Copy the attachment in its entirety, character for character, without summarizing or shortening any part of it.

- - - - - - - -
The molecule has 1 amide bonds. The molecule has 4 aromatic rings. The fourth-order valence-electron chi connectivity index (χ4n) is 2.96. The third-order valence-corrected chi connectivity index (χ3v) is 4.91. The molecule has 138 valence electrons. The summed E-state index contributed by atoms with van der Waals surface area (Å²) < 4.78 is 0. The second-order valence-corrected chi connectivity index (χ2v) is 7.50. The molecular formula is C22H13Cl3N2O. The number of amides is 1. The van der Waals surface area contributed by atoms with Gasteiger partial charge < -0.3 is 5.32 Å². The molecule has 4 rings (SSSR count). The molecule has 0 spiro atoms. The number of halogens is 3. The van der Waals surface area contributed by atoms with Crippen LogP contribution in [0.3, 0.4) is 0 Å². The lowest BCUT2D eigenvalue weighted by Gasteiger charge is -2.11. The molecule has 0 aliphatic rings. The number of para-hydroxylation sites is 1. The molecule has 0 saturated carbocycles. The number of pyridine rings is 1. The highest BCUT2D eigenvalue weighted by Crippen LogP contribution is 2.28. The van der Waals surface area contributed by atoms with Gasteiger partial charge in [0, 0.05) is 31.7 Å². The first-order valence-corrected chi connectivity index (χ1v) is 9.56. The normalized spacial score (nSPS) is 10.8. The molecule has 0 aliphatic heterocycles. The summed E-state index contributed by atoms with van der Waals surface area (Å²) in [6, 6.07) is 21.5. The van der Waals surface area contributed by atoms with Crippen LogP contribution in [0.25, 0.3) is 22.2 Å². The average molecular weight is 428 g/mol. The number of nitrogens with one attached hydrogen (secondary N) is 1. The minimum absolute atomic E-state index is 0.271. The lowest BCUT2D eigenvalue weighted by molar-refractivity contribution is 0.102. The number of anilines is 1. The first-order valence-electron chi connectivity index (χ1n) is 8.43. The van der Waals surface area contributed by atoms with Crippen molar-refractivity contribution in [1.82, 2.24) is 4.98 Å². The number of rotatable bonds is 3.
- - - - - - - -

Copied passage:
The molecule has 1 amide bonds. The molecule has 4 aromatic rings. The fourth-order valence-electron chi connectivity index (χ4n) is 2.96. The third-order valence-corrected chi connectivity index (χ3v) is 4.91. The molecule has 138 valence electrons. The summed E-state index contributed by atoms with van der Waals surface area (Å²) < 4.78 is 0. The second-order valence-corrected chi connectivity index (χ2v) is 7.50. The molecular formula is C22H13Cl3N2O. The number of amides is 1. The van der Waals surface area contributed by atoms with Gasteiger partial charge < -0.3 is 5.32 Å². The molecule has 4 rings (SSSR count). The molecule has 0 spiro atoms. The number of halogens is 3. The van der Waals surface area contributed by atoms with Crippen LogP contribution in [0.3, 0.4) is 0 Å². The lowest BCUT2D eigenvalue weighted by Gasteiger charge is -2.11. The molecule has 0 aliphatic rings. The number of para-hydroxylation sites is 1. The molecule has 0 saturated carbocycles. The number of pyridine rings is 1. The highest BCUT2D eigenvalue weighted by Crippen LogP contribution is 2.28. The van der Waals surface area contributed by atoms with Gasteiger partial charge in [0, 0.05) is 31.7 Å². The first-order valence-corrected chi connectivity index (χ1v) is 9.56. The normalized spacial score (nSPS) is 10.8. The molecule has 0 aliphatic heterocycles. The summed E-state index contributed by atoms with van der Waals surface area (Å²) in [6, 6.07) is 21.5. The van der Waals surface area contributed by atoms with Crippen LogP contribution in [0.25, 0.3) is 22.2 Å². The average molecular weight is 428 g/mol. The number of nitrogens with one attached hydrogen (secondary N) is 1. The minimum absolute atomic E-state index is 0.271. The lowest BCUT2D eigenvalue weighted by molar-refractivity contribution is 0.102. The number of anilines is 1. The first-order valence-electron chi connectivity index (χ1n) is 8.43. The van der Waals surface area contributed by atoms with Crippen molar-refractivity contribution in [1.82, 2.24) is 4.98 Å². The number of rotatable bonds is 3.